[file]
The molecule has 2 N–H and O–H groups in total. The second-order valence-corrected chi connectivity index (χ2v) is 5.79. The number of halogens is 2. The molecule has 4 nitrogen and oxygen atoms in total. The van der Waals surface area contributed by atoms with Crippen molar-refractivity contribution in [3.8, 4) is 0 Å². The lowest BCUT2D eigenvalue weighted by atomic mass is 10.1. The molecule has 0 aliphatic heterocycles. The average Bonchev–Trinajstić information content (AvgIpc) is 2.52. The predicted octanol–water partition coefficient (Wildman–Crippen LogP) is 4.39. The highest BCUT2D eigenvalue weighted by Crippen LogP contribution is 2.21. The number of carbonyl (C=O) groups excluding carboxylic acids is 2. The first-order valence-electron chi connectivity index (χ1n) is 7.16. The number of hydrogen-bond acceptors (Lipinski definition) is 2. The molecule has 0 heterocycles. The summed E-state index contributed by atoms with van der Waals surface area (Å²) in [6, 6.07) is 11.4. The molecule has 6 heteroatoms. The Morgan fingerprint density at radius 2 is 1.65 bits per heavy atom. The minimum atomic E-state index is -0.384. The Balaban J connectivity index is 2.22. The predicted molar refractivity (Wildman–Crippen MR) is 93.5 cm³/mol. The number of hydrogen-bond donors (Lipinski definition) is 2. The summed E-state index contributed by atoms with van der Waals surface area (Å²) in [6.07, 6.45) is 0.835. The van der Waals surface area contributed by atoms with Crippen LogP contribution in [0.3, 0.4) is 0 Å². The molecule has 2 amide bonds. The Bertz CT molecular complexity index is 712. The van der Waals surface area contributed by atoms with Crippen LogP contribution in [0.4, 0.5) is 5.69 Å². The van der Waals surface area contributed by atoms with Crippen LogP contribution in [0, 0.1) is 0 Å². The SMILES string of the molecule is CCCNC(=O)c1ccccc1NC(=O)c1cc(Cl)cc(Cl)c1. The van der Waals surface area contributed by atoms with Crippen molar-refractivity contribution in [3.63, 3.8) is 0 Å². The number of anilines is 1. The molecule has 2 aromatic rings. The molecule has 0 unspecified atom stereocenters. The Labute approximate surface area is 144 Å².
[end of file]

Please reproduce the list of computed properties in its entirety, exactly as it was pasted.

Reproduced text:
The molecule has 2 N–H and O–H groups in total. The second-order valence-corrected chi connectivity index (χ2v) is 5.79. The number of halogens is 2. The molecule has 4 nitrogen and oxygen atoms in total. The van der Waals surface area contributed by atoms with Crippen molar-refractivity contribution in [3.8, 4) is 0 Å². The lowest BCUT2D eigenvalue weighted by atomic mass is 10.1. The molecule has 0 aliphatic heterocycles. The average Bonchev–Trinajstić information content (AvgIpc) is 2.52. The predicted octanol–water partition coefficient (Wildman–Crippen LogP) is 4.39. The highest BCUT2D eigenvalue weighted by Crippen LogP contribution is 2.21. The number of carbonyl (C=O) groups excluding carboxylic acids is 2. The first-order valence-electron chi connectivity index (χ1n) is 7.16. The number of hydrogen-bond acceptors (Lipinski definition) is 2. The molecule has 0 heterocycles. The summed E-state index contributed by atoms with van der Waals surface area (Å²) in [6, 6.07) is 11.4. The molecule has 6 heteroatoms. The Morgan fingerprint density at radius 2 is 1.65 bits per heavy atom. The minimum atomic E-state index is -0.384. The Balaban J connectivity index is 2.22. The predicted molar refractivity (Wildman–Crippen MR) is 93.5 cm³/mol. The number of hydrogen-bond donors (Lipinski definition) is 2. The summed E-state index contributed by atoms with van der Waals surface area (Å²) in [6.07, 6.45) is 0.835. The van der Waals surface area contributed by atoms with Crippen LogP contribution in [0.3, 0.4) is 0 Å². The molecule has 2 amide bonds. The Bertz CT molecular complexity index is 712. The van der Waals surface area contributed by atoms with Crippen LogP contribution in [0.4, 0.5) is 5.69 Å². The van der Waals surface area contributed by atoms with Crippen LogP contribution in [0, 0.1) is 0 Å². The SMILES string of the molecule is CCCNC(=O)c1ccccc1NC(=O)c1cc(Cl)cc(Cl)c1. The van der Waals surface area contributed by atoms with Crippen molar-refractivity contribution in [3.63, 3.8) is 0 Å². The number of anilines is 1. The molecule has 2 aromatic rings. The molecule has 0 unspecified atom stereocenters. The Labute approximate surface area is 144 Å².